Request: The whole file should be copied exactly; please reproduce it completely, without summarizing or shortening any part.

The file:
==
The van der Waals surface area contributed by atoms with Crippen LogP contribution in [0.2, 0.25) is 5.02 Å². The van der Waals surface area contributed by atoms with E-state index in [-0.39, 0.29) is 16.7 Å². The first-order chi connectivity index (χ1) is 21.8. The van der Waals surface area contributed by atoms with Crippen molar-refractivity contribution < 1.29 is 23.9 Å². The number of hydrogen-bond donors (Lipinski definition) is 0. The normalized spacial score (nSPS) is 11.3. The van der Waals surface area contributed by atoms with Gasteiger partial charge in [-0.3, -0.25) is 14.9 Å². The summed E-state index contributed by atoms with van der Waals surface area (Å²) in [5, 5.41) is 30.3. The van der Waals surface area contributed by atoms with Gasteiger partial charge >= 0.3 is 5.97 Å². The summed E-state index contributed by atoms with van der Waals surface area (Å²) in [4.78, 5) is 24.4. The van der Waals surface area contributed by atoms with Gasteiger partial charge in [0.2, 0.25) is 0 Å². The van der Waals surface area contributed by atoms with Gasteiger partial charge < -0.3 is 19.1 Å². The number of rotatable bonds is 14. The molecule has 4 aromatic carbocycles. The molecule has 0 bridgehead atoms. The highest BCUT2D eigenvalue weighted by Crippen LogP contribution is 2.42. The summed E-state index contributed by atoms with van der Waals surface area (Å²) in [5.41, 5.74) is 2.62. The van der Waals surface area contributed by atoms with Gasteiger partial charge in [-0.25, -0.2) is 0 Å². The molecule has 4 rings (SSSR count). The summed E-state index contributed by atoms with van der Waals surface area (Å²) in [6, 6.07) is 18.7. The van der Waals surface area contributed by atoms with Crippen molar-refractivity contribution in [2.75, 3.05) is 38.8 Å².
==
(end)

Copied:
The van der Waals surface area contributed by atoms with Crippen LogP contribution in [0.2, 0.25) is 5.02 Å². The van der Waals surface area contributed by atoms with E-state index in [-0.39, 0.29) is 16.7 Å². The first-order chi connectivity index (χ1) is 21.8. The van der Waals surface area contributed by atoms with Crippen molar-refractivity contribution < 1.29 is 23.9 Å². The number of hydrogen-bond donors (Lipinski definition) is 0. The normalized spacial score (nSPS) is 11.3. The van der Waals surface area contributed by atoms with Gasteiger partial charge in [-0.3, -0.25) is 14.9 Å². The summed E-state index contributed by atoms with van der Waals surface area (Å²) in [5, 5.41) is 30.3. The van der Waals surface area contributed by atoms with Gasteiger partial charge >= 0.3 is 5.97 Å². The summed E-state index contributed by atoms with van der Waals surface area (Å²) in [4.78, 5) is 24.4. The van der Waals surface area contributed by atoms with Gasteiger partial charge in [0.2, 0.25) is 0 Å². The van der Waals surface area contributed by atoms with Gasteiger partial charge < -0.3 is 19.1 Å². The number of rotatable bonds is 14. The molecule has 4 aromatic carbocycles. The molecule has 0 bridgehead atoms. The highest BCUT2D eigenvalue weighted by Crippen LogP contribution is 2.42. The summed E-state index contributed by atoms with van der Waals surface area (Å²) in [5.41, 5.74) is 2.62. The van der Waals surface area contributed by atoms with Gasteiger partial charge in [-0.25, -0.2) is 0 Å². The molecule has 4 rings (SSSR count). The summed E-state index contributed by atoms with van der Waals surface area (Å²) in [6, 6.07) is 18.7. The van der Waals surface area contributed by atoms with Crippen molar-refractivity contribution in [2.75, 3.05) is 38.8 Å².